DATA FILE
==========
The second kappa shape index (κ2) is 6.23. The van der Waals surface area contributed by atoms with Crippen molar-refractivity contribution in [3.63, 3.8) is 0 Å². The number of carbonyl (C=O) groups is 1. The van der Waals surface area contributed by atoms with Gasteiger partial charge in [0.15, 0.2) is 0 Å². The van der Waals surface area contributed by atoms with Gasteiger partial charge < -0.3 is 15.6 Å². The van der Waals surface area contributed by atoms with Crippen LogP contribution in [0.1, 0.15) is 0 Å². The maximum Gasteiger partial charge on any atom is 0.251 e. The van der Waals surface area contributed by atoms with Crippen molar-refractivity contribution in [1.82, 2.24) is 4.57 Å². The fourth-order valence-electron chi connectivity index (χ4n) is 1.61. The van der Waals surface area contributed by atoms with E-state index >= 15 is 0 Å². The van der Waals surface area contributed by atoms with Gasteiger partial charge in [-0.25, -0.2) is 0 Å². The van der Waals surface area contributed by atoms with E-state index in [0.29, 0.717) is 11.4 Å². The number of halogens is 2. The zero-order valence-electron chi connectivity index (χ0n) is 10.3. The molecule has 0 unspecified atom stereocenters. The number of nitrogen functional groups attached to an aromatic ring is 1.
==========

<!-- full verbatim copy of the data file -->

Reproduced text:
The second kappa shape index (κ2) is 6.23. The van der Waals surface area contributed by atoms with Crippen molar-refractivity contribution in [3.63, 3.8) is 0 Å². The number of carbonyl (C=O) groups is 1. The van der Waals surface area contributed by atoms with Gasteiger partial charge in [0.15, 0.2) is 0 Å². The van der Waals surface area contributed by atoms with Gasteiger partial charge < -0.3 is 15.6 Å². The van der Waals surface area contributed by atoms with Crippen LogP contribution in [0.1, 0.15) is 0 Å². The maximum Gasteiger partial charge on any atom is 0.251 e. The van der Waals surface area contributed by atoms with Crippen molar-refractivity contribution in [1.82, 2.24) is 4.57 Å². The fourth-order valence-electron chi connectivity index (χ4n) is 1.61. The van der Waals surface area contributed by atoms with E-state index >= 15 is 0 Å². The van der Waals surface area contributed by atoms with Gasteiger partial charge in [-0.25, -0.2) is 0 Å². The van der Waals surface area contributed by atoms with E-state index in [0.29, 0.717) is 11.4 Å². The number of halogens is 2. The zero-order valence-electron chi connectivity index (χ0n) is 10.3. The molecule has 0 unspecified atom stereocenters. The number of nitrogen functional groups attached to an aromatic ring is 1.